The Color of Race in America, 1900-1940 / Edition 1 available in Paperback
An elegant account of the roiling environment that witnessed the shift from the multiplicity of white races to the arrival of biracialism, this book focuses on four representative spokesmen for the transforming age: Daniel Cohalan, the Irish-American nationalist, Tammany Hall man, and ruthless politician; Madison Grant, the patrician eugenicist and noisy white supremacist; W. E. B. Du Bois, the African-American social scientist and advocate of social justice; and Jean Toomer, the American pluralist and novelist of the interior life. Race, politics, and classification were their intense and troubling preoccupations in a world they did not create, would not accept, and tried to change.
|Edition description:||New Edition|
|Product dimensions:||6.12(w) x 9.25(h) x (d)|
About the Author
Table of Contents
1. Salvaging a Shipwrecked World
2. Bleeding the Irish White
3. Against the White Leviathan
4. The Hypnotic Division of America
What People are Saying About This
I enjoyed reading this book, which is smart, interesting, informative, argumentative, and beautifully written.
Walter Johnson, New York University
A truly brilliant book. Conceptually arresting and beautifully written...may well become a benchmark for informed discussion of race in the construction of American identities in the early twentieth century.
David Levering Lewis, author of W.E.B. Du Bois: The Fight for Equality and the American Century, 1919-1963
The Color of Race in America, 1900-1940 examines how Americans, black and white, thought about race in the 1920s and 1930s. Guterl shows the ways in which several thinkers on both sides of the color line changed their thinking about races. Early in the twentieth century, they envisioned some fifty human races; by the 1930s, they had come to see people as categorized into two large groups, black and white or white and colored. This ambitious and very smart work makes an original contribution to the study of race in the United States.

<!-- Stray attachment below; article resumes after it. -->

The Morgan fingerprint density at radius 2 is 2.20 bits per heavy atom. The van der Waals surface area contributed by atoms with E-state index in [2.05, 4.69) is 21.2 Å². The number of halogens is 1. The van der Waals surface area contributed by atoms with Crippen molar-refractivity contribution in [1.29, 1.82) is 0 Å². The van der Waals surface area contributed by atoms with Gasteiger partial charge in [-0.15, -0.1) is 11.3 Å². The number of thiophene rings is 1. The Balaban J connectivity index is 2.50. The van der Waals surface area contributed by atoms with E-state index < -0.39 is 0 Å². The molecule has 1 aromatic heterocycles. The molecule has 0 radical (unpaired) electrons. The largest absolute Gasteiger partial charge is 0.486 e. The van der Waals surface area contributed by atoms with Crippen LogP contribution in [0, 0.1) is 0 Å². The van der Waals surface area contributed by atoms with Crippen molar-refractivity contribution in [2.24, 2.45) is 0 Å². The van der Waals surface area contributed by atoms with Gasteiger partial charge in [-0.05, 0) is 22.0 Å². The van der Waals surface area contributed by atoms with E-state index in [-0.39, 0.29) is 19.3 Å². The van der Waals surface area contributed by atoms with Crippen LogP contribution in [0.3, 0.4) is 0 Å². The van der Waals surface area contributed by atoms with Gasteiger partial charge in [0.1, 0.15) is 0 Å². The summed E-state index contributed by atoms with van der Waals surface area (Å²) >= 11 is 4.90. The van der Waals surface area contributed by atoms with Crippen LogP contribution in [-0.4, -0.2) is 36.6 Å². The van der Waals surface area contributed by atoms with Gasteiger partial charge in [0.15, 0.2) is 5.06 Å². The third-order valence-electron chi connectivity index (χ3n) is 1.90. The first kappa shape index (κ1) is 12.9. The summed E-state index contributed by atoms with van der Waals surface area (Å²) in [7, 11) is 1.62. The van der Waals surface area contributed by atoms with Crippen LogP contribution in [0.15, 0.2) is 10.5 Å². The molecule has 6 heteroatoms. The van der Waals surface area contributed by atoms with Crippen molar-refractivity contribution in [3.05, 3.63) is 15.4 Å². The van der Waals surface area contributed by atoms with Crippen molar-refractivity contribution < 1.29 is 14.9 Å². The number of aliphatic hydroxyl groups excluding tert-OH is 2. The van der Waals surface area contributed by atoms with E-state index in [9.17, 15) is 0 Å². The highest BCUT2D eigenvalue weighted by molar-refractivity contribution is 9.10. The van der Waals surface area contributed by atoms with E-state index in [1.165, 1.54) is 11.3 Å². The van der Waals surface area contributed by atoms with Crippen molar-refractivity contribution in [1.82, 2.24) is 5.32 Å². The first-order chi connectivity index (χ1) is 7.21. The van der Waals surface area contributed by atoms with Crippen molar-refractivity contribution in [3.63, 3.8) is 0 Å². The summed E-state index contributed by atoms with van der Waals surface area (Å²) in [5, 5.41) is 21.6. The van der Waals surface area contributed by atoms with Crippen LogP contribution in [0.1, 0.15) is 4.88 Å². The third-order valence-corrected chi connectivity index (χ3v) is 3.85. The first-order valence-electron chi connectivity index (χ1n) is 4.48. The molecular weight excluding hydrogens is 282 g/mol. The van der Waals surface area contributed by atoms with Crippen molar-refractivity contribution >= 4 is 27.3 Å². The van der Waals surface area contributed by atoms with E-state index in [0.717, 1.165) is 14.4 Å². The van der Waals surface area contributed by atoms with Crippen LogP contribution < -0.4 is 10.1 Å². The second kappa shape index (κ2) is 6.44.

Nell Irvin Painter, Princeton University
Guterl's keen analysis goes right to the very heart of American cultural and political life in the twentieth century. This is the only study of race I know of which so thoroughly addresses the political along with the cultural; sweeping epochal trends along with the specificities of the historical moment; lone figures along with surrounding economic and political structures; the local along with the global; conscious intellectual agendas along with reflexive ideologies; 'blackness' along with 'whiteness.' At once a bold thinker and a cautious researcher, Guterl is as expansive and far-reaching with his chapters as he is painstaking and precise with his words. The Color of Race is crisp, accessible, energetic, and always interesting.
Matthew Frye Jacobson, Yale University, author of Whiteness of a Different Color